“It is now broadly understood that expanded learning programs can and must be much more than ‘graham crackers and basketball’ – that is, they can play a critical role in young people’s lives. But what does a real mind shift look like?”
This is the question Michael Levine (Executive Director, Joan Ganz Cooney Center at Sesame Street Workshop) and Rafi Santo (Graduate Research Assistant, Indiana University) ask in a recent blog post, “Upgrading Afterschool: Common Sense Shifts in Expanded Learning for a Digital Age.”
Levine and Santo discuss the importance of a “mind shift” to encompass a “life-long, life-wide, and life-deep” approach to learning. They lay out key principles and specific recommendations for shaping afterschool programs in a way that builds upon what we know from the learning sciences about how best to create learning experiences for children in the 21st century.
Moreover, Levine and Santo use several tested framing elements, including the values of progress and pragmatism, to introduce their principles for designing afterschool learning programs. This is a key way to build larger support in the education field and help decision-makers see the value of integrating digital learning in afterschool programs. Consider the following statement:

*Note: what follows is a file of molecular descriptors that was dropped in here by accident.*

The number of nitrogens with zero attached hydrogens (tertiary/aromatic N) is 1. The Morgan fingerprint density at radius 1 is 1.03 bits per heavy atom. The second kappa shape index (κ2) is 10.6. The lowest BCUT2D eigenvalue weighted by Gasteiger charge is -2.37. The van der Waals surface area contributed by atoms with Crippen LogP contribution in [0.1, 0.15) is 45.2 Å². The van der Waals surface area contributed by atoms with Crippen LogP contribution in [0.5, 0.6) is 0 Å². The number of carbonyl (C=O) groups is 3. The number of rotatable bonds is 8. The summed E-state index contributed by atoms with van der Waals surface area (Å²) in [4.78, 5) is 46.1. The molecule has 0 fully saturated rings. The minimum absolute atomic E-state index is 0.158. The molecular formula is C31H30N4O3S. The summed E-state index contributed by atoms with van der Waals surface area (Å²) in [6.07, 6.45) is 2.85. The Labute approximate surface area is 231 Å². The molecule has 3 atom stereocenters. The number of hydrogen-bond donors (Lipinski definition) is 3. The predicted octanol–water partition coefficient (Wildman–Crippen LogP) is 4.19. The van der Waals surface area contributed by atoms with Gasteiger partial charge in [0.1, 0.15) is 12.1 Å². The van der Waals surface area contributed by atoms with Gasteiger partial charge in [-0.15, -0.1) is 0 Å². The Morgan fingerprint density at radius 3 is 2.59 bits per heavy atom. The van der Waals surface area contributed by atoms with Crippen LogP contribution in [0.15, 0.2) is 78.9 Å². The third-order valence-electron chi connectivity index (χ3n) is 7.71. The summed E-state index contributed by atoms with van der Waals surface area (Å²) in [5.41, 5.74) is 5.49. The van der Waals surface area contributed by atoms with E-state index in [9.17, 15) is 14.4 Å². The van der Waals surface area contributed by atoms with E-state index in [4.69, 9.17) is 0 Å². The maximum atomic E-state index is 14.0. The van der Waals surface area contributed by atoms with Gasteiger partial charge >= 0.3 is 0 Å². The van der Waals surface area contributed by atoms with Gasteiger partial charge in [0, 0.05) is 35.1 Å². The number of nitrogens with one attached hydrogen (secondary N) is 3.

“In a digital age in which technology is a central part of kids’ lives, leaders in the expanded learning-time movement need to embrace a “mind shift” so that the United States can make dramatic progress by building a system of expanded digital learning, one based on pragmatic changes that acknowledge the ways learning is happening in the 21st century.”
For advocates and practitioners involved in the digital learning movement, the article is well worth a read – both for the content and for modeling how to talk about digital learning in way that leads to wide-scale adoption.
For additional research on framing discussions on “anytime learning,” see the FrameWorks Institute’s recent report on “Mapping the Gaps on Where and When Learning Takes Place.”